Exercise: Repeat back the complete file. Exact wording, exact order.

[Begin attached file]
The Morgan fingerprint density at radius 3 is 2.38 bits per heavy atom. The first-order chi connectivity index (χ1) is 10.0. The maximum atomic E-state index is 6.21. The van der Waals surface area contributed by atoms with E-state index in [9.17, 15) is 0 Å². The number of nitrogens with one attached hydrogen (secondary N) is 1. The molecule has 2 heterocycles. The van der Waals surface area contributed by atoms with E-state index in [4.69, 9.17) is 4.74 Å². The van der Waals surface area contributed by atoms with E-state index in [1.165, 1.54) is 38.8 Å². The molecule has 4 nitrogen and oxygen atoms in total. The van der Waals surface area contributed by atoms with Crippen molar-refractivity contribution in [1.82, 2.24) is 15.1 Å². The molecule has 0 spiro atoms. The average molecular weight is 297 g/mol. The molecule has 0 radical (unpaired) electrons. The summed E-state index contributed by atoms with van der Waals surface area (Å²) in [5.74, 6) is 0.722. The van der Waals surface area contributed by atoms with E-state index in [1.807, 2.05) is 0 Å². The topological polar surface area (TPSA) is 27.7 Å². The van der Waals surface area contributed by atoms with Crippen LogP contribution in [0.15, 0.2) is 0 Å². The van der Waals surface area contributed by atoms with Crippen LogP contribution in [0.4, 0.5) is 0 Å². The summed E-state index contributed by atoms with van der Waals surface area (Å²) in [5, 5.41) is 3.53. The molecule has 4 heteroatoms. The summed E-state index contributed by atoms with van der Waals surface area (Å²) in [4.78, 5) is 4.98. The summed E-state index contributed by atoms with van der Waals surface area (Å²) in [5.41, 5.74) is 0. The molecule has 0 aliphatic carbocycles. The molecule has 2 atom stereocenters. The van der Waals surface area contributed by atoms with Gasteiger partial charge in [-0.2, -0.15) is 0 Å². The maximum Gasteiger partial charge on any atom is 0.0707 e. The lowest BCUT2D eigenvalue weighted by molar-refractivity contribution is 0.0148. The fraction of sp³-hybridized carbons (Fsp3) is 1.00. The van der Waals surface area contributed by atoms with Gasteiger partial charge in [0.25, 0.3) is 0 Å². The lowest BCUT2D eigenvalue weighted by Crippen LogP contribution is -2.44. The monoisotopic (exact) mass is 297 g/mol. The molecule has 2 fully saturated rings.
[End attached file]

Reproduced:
The Morgan fingerprint density at radius 3 is 2.38 bits per heavy atom. The first-order chi connectivity index (χ1) is 10.0. The maximum atomic E-state index is 6.21. The van der Waals surface area contributed by atoms with E-state index in [9.17, 15) is 0 Å². The number of nitrogens with one attached hydrogen (secondary N) is 1. The molecule has 2 heterocycles. The van der Waals surface area contributed by atoms with E-state index in [4.69, 9.17) is 4.74 Å². The van der Waals surface area contributed by atoms with E-state index in [1.165, 1.54) is 38.8 Å². The molecule has 4 nitrogen and oxygen atoms in total. The van der Waals surface area contributed by atoms with Crippen molar-refractivity contribution in [1.82, 2.24) is 15.1 Å². The molecule has 0 spiro atoms. The average molecular weight is 297 g/mol. The molecule has 0 radical (unpaired) electrons. The summed E-state index contributed by atoms with van der Waals surface area (Å²) in [5.74, 6) is 0.722. The van der Waals surface area contributed by atoms with E-state index in [1.807, 2.05) is 0 Å². The topological polar surface area (TPSA) is 27.7 Å². The van der Waals surface area contributed by atoms with Crippen LogP contribution in [0.15, 0.2) is 0 Å². The van der Waals surface area contributed by atoms with Crippen LogP contribution in [0.4, 0.5) is 0 Å². The summed E-state index contributed by atoms with van der Waals surface area (Å²) in [5, 5.41) is 3.53. The molecule has 4 heteroatoms. The summed E-state index contributed by atoms with van der Waals surface area (Å²) in [4.78, 5) is 4.98. The summed E-state index contributed by atoms with van der Waals surface area (Å²) in [5.41, 5.74) is 0. The molecule has 0 aliphatic carbocycles. The molecule has 2 atom stereocenters. The van der Waals surface area contributed by atoms with Gasteiger partial charge in [-0.2, -0.15) is 0 Å². The maximum Gasteiger partial charge on any atom is 0.0707 e. The lowest BCUT2D eigenvalue weighted by molar-refractivity contribution is 0.0148. The fraction of sp³-hybridized carbons (Fsp3) is 1.00. The van der Waals surface area contributed by atoms with Gasteiger partial charge in [0.25, 0.3) is 0 Å². The lowest BCUT2D eigenvalue weighted by Crippen LogP contribution is -2.44. The monoisotopic (exact) mass is 297 g/mol. The molecule has 2 fully saturated rings.